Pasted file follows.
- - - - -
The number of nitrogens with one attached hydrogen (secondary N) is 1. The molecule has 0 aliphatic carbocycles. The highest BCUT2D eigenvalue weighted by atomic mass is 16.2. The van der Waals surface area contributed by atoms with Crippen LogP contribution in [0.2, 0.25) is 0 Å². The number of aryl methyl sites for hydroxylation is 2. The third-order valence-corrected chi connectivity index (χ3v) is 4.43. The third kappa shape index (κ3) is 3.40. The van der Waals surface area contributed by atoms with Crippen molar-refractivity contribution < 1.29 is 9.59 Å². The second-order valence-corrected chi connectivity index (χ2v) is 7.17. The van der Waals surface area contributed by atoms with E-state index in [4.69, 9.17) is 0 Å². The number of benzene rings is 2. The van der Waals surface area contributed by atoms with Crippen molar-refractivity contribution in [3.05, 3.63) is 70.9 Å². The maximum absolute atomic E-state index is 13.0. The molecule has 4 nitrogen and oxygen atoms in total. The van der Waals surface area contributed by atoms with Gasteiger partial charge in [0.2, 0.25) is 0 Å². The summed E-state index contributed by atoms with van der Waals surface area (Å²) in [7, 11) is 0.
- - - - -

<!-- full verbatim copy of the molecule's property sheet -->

The number of nitrogens with one attached hydrogen (secondary N) is 1. The molecule has 0 aliphatic carbocycles. The highest BCUT2D eigenvalue weighted by atomic mass is 16.2. The van der Waals surface area contributed by atoms with Crippen LogP contribution in [0.2, 0.25) is 0 Å². The number of aryl methyl sites for hydroxylation is 2. The third-order valence-corrected chi connectivity index (χ3v) is 4.43. The third kappa shape index (κ3) is 3.40. The van der Waals surface area contributed by atoms with Crippen molar-refractivity contribution < 1.29 is 9.59 Å². The second-order valence-corrected chi connectivity index (χ2v) is 7.17. The van der Waals surface area contributed by atoms with E-state index in [4.69, 9.17) is 0 Å². The number of benzene rings is 2. The van der Waals surface area contributed by atoms with Crippen molar-refractivity contribution in [3.05, 3.63) is 70.9 Å². The maximum absolute atomic E-state index is 13.0. The molecule has 4 nitrogen and oxygen atoms in total. The van der Waals surface area contributed by atoms with Gasteiger partial charge in [0.2, 0.25) is 0 Å². The summed E-state index contributed by atoms with van der Waals surface area (Å²) in [7, 11) is 0.